That may change. A State Department official, who insisted on anonymity because the new administration had not formally reviewed its policy, said, “We’ll be grappling with that in this administration.”
Some types of waste exports are environmentally sound, experts say. If products and packaging used in Europe are manufactured in Asia it may make sense to ship them back for recycling. The waste trade — legal and illegal — is partly propelled by the fact that fast-growing economies like China’s and India’s need the raw material. From Rotterdam, paper, plastic and metals tend to be sent to China. Electronic waste tends to go to African countries, in particular Ghana, Egypt and Nigeria.
But companies in Africa and Asia are “highly variable” in their recycling capabilities, dependability and safety records, said Mr. Fischer, the consultant to the environment agency.
In Rotterdam, inspectors uncover endless ploys to subvert the system: Containers are packed with legal goods in front to hide illegal material. TVs and computers are labeled as secondhand goods, which can be legally shipped, even though they are destined for dismantling.
The inspections office here is filled with plastic bags containing evidence; grease-covered pipes, fluid from toner cartridges and a mix of paper and plastic scraps share space with more traditional trafficking fare like cocaine, weapons and fake Croc clogs.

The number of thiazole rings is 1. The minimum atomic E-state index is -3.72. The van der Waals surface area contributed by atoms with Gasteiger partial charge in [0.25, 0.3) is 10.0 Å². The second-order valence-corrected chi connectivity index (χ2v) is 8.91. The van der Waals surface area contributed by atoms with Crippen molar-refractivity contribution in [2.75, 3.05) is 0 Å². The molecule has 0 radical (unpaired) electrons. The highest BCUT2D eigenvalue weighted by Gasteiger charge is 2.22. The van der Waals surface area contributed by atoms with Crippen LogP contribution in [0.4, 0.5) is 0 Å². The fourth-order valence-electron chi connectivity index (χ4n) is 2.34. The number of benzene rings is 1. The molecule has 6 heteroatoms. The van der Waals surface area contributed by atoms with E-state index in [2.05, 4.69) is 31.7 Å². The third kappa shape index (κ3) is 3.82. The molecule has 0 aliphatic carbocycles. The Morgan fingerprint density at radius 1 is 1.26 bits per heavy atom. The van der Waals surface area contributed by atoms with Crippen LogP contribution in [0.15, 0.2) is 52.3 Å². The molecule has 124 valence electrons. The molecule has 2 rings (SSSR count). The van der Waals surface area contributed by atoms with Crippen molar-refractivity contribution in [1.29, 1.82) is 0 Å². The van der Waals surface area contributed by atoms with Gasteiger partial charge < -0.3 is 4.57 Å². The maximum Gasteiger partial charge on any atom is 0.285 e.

Despite fines of up to $22,000, traffickers feel it is worth the risk to send trash abroad, although repeat violations can lead to criminal prosecution.
Last year, the Dutch returned 80 illegal shipments to their countries of origin, their usual policy. But that is not always possible.
In one case, inspectors seized an American container carrying old paint cans and other material to Nigeria. They could not send it back, because the United States is not a party to the Basel Convention. Anyway, the hazardous contents were leaking, and the Dutch were left to dispose of them properly.